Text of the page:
In this study for his painting of modern naiads, the artist explored the pose of the bather in the left foreground of the painting, recoiling as one of her companions splashes her. While the figure appears almost identical in the painted version, Renoir replaced her passive companion by the river bank with a more animated bather, wrapping herself in a sheet.
Among the at least twenty studies for The Great Bathers, the Morgan sheet stands out for being one of two full-scale model drawings for the final composition. Executed on paper mounted to canvas, the drawing’s condition is remarkable. The surface itself is striking: it retains the original powdery white chalk used for the flesh of the figures and to outline their forms.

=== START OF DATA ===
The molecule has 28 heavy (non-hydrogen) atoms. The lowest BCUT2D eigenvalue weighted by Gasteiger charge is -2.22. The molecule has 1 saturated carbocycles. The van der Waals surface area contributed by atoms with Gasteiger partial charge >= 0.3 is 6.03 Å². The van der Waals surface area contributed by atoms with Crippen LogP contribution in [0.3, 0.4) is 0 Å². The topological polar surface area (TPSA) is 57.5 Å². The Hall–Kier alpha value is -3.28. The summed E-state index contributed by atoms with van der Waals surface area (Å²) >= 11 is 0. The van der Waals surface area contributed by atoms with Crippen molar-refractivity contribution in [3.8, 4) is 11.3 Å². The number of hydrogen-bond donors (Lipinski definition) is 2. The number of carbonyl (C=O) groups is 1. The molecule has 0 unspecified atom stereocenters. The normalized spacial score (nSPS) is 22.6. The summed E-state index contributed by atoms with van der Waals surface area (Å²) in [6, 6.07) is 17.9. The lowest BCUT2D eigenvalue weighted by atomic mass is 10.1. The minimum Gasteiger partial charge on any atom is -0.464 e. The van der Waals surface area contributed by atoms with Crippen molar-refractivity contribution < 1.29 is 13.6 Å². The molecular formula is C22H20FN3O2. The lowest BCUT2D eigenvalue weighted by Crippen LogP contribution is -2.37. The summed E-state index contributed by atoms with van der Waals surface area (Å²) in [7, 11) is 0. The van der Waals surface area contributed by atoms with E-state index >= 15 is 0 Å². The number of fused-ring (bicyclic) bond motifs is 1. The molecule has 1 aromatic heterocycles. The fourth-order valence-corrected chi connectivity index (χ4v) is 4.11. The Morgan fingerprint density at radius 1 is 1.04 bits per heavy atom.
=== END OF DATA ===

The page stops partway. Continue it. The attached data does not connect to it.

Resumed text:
“The bold, sensuous lines of this expressive drawing present a different side to the Renoir we know through his paintings,” said director of the museum, Colin B. Bailey. “The Morgan’s Drawings Department is renowned for its collection of works that illustrate the creative process, and this drawing gives us a glimpse into the mind of a master. We are delighted to share it with visitors soon.”